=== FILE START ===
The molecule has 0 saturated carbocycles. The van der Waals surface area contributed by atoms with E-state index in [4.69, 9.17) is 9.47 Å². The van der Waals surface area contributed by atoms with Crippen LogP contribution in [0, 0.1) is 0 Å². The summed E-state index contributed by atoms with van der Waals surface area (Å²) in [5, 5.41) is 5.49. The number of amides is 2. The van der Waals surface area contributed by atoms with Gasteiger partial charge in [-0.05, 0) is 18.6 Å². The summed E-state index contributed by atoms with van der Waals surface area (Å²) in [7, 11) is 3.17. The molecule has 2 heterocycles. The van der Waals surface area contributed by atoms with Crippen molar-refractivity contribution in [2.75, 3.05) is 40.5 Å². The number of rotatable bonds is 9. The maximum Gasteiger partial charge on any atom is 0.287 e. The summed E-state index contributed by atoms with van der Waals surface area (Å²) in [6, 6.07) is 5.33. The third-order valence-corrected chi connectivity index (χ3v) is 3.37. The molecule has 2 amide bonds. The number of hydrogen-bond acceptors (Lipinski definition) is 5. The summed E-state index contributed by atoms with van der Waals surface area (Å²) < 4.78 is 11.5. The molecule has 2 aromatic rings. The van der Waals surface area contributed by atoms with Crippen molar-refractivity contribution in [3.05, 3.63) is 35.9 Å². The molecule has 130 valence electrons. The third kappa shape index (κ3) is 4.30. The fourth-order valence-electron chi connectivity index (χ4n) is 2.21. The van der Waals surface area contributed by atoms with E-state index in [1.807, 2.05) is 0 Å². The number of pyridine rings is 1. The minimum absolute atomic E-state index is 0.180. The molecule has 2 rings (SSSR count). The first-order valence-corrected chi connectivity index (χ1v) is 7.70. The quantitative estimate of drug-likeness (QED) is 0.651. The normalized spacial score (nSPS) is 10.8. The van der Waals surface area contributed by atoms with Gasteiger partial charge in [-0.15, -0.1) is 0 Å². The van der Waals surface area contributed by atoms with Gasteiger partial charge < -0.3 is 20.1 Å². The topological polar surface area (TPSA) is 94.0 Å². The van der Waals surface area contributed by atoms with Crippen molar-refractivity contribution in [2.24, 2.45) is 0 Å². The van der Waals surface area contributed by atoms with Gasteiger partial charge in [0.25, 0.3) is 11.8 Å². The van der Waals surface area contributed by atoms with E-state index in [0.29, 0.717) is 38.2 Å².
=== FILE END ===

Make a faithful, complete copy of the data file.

The molecule has 0 saturated carbocycles. The van der Waals surface area contributed by atoms with E-state index in [4.69, 9.17) is 9.47 Å². The van der Waals surface area contributed by atoms with Crippen LogP contribution in [0, 0.1) is 0 Å². The summed E-state index contributed by atoms with van der Waals surface area (Å²) in [5, 5.41) is 5.49. The number of amides is 2. The van der Waals surface area contributed by atoms with Gasteiger partial charge in [-0.05, 0) is 18.6 Å². The summed E-state index contributed by atoms with van der Waals surface area (Å²) in [7, 11) is 3.17. The molecule has 2 heterocycles. The van der Waals surface area contributed by atoms with Crippen molar-refractivity contribution in [2.75, 3.05) is 40.5 Å². The number of rotatable bonds is 9. The maximum Gasteiger partial charge on any atom is 0.287 e. The summed E-state index contributed by atoms with van der Waals surface area (Å²) in [6, 6.07) is 5.33. The third-order valence-corrected chi connectivity index (χ3v) is 3.37. The molecule has 2 amide bonds. The number of hydrogen-bond acceptors (Lipinski definition) is 5. The summed E-state index contributed by atoms with van der Waals surface area (Å²) < 4.78 is 11.5. The molecule has 2 aromatic rings. The van der Waals surface area contributed by atoms with Crippen molar-refractivity contribution in [3.05, 3.63) is 35.9 Å². The molecule has 130 valence electrons. The third kappa shape index (κ3) is 4.30. The fourth-order valence-electron chi connectivity index (χ4n) is 2.21. The van der Waals surface area contributed by atoms with E-state index in [1.807, 2.05) is 0 Å². The number of pyridine rings is 1. The minimum absolute atomic E-state index is 0.180. The molecule has 2 rings (SSSR count). The first-order valence-corrected chi connectivity index (χ1v) is 7.70. The quantitative estimate of drug-likeness (QED) is 0.651. The normalized spacial score (nSPS) is 10.8. The van der Waals surface area contributed by atoms with Gasteiger partial charge in [-0.15, -0.1) is 0 Å². The van der Waals surface area contributed by atoms with Gasteiger partial charge < -0.3 is 20.1 Å². The topological polar surface area (TPSA) is 94.0 Å². The van der Waals surface area contributed by atoms with Crippen molar-refractivity contribution in [2.24, 2.45) is 0 Å². The van der Waals surface area contributed by atoms with Gasteiger partial charge in [0.25, 0.3) is 11.8 Å². The van der Waals surface area contributed by atoms with E-state index in [0.29, 0.717) is 38.2 Å².